The Gospel of Victor

Victor Hugo’s epic novel Les Miserables has been made and remade.  We have seen seven earlier movies made from it.  The novel is also one of the most successful musicals of all time.  As of Christmas 2012, we now have a combination of both – the musical but with movie sets rather than a filming of a stage production.  The result is quite good.  Hugh Jackman’s Val Jean, Ann Hathaway’s Fantine, Eddie Redmayne’s Marius, and Samantha Banks’ Eponine are all particularly well done.

But the real power lies in the source material.  Hugo himself wrote that his novel was, “a progress from evil to good, from injustice to justice, from falsehood to truth, from night to day, from appetite to conscience, from corruption to life; from bestiality to duty, from hell to heaven, from nothingness to God. The starting point: matter, destination: the soul. The hydra at the beginning, the angel at the end.”  A considerable strength of the story is not making good and evil characters outright but showing both darkness and light within humanity.

Val Jean is the major protagonist and three times in the story he faces major temptation to put himself before others (when someone else is arrested in his name, when he sees a broken Fantine about to be arrested by Javert, and when Gavroche delivers Marius’ letter for Fantine).  It is easy to see him simply as the good guy but we also need to remind ourselves that he is a convict that broke parole, stole silver from the bishop who offered him hospitality, misrepresented himself in order to become a business owner and later a mayor, and finally kept his adopted daughter on the run with him most of his life.  Likewise, it is too easy to write off Javert as a stock villain.  Javert believes in justice, prays to God throughout the novel, offers himself up for punishment when he thinks he has falsely accused the mayor, and does allow Val Jean and Marius to pass when he could have shot him after the escaped from the sewers.  Javert’s suicide is a great tragedy in the novel.

Hugo shows humanity at its best (nuns who take fugitives in, students who care about the plight of the poor (and are willing to die for it), and lovers who will sacrifice all for those they love (Fantine giving everything for Cossette, Eponine for Marius, students for one another, Gavroche for the students, and Val Jean for Cossette).  He also shows humanity at its worst (Fantine’s foreman and co-workers in the factory, Val Jean too wrapped up in his own problems to help Fantine when she needs him, all the characters around the docks earlier in the story, and all the timid citizenry who turn their backs on the students fighting for them).  The only characters who really are totally bad (and played for comic effect in the musical/movie) are the Thenardiers.  And yet, just like Golem in Tolkien’s Lord of the Rings, they too have a role to play in the grand arc of the story (poor guardians or not, they did care for young Cossette and much later Marius and Cosette never would have found Val Jean or known of his role in saving Marius without them).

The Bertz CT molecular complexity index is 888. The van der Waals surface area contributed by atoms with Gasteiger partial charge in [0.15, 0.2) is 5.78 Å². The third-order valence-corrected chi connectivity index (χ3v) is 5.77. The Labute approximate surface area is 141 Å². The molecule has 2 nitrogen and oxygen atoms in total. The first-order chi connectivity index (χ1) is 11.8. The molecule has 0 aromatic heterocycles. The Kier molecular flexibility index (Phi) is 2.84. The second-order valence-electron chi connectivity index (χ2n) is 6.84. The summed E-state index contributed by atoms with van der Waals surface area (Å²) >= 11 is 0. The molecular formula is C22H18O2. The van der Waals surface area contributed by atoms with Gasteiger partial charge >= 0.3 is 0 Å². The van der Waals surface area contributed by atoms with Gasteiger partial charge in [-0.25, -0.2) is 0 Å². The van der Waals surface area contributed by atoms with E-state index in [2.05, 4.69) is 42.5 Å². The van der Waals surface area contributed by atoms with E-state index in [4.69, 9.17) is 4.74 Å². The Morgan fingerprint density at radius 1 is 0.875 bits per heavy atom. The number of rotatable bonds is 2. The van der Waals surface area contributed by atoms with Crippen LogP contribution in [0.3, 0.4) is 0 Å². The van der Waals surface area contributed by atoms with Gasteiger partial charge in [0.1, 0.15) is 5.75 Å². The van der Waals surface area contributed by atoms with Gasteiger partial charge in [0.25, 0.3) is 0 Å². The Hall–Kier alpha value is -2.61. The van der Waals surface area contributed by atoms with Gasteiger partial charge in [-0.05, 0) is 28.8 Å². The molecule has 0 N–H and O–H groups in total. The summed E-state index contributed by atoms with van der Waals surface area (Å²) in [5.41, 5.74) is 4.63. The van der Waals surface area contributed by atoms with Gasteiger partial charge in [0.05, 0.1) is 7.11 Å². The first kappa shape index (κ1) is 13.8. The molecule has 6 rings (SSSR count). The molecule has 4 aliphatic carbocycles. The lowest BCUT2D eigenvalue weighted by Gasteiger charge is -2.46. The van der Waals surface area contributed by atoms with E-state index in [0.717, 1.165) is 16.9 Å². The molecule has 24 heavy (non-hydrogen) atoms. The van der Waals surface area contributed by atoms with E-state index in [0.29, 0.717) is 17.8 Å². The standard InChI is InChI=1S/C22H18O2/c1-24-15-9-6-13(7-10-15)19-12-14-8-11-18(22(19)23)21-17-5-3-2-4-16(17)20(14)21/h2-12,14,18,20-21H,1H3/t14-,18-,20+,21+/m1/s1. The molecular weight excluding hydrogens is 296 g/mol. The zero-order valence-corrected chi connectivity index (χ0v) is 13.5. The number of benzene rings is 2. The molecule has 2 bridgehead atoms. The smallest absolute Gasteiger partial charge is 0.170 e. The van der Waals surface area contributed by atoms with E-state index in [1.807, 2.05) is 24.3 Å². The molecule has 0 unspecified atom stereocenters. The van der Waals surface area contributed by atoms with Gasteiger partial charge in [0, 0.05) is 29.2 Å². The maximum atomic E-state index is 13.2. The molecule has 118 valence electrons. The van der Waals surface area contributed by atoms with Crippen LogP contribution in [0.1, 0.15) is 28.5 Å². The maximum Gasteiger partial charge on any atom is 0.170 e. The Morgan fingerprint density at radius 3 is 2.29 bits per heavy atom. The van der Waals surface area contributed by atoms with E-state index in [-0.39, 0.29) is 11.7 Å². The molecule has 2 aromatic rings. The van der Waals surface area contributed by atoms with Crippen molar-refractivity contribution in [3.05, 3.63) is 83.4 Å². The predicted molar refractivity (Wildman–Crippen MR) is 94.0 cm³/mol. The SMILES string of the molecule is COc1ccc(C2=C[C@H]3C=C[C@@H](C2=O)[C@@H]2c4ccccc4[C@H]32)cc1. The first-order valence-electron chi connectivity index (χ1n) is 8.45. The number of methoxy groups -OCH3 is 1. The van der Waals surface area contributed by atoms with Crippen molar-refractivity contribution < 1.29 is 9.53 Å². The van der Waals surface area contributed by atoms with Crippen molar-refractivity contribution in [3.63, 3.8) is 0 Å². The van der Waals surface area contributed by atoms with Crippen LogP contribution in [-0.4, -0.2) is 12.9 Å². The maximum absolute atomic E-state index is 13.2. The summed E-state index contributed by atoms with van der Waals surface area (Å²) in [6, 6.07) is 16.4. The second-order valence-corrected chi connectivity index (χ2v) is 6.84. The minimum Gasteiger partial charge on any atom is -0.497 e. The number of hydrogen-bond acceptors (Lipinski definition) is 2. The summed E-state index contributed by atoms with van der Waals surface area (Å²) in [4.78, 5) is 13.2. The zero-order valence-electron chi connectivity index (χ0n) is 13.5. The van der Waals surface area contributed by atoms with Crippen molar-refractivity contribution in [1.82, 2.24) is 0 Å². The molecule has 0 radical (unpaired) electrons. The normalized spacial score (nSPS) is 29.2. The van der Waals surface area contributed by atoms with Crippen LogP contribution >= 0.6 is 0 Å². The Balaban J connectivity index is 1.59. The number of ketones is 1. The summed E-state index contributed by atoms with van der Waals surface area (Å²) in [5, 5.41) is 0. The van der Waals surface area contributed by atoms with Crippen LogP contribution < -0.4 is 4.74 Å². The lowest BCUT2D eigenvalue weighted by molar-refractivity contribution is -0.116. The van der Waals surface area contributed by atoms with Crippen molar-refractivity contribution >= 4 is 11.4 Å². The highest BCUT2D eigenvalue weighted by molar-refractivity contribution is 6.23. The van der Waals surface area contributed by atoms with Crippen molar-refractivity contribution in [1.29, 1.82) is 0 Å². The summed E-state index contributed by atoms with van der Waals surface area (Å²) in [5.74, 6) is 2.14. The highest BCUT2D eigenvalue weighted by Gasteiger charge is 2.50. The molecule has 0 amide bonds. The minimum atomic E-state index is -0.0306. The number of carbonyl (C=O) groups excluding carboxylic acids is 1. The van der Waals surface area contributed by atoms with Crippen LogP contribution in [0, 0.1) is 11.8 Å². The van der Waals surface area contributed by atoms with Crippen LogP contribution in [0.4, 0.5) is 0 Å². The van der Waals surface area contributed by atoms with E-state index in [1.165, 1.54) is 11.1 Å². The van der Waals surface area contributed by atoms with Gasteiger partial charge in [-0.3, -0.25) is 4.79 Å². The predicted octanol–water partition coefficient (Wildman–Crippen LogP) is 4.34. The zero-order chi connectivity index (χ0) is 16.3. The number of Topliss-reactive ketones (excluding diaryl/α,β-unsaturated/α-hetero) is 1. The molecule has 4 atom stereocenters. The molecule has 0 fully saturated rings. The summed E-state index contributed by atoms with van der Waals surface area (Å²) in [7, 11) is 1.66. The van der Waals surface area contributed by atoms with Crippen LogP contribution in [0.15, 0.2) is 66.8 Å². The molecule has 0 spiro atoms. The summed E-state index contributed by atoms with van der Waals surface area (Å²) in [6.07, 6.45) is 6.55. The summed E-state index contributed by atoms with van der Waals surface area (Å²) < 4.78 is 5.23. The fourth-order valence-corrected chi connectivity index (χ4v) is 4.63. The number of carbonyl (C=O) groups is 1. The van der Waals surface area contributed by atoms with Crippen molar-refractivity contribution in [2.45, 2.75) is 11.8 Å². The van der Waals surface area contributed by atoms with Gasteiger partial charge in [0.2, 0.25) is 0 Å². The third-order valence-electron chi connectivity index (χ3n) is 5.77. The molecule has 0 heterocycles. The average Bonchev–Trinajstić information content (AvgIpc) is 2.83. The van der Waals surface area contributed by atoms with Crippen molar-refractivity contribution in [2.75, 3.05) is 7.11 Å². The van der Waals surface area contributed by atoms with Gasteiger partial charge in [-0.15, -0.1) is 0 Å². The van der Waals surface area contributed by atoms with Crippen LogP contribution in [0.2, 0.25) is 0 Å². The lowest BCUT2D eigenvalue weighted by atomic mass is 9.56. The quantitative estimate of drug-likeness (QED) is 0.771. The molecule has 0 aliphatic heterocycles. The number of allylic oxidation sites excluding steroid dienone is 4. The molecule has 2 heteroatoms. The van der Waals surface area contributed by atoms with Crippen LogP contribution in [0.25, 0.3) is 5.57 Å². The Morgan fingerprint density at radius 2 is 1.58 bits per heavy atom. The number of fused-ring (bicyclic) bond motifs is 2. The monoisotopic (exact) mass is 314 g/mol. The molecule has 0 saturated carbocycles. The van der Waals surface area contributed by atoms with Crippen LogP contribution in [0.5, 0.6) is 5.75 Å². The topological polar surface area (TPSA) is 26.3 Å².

Hugo looks the issue of human suffering and evil square in the eye and he puts the blame where it rests – on our own collective sin.

I believe Hugo even has Jesus in the story.  Where?  He’s the bishop.  The bishop intones, “I have bought your soul for God.”  Who paid the price for any of us other than him?  I think it is significant that you see Val Jean keeping the candlesticks all of his life.

The final scenes with showing what Val Jean sees after he dies is Hugo’s vision of the Kingdom of God.

The book, the movies, the musical, and now the movie/musical are all different translations of Victor’s Gospel.

I hope that from within the Kingdom, Hugo knows the impact he has had in bringing God back into the thoughts, songs, and prayers of many in our late 20th/early 21st century culture.

What do you think?

Until next time,

Tom

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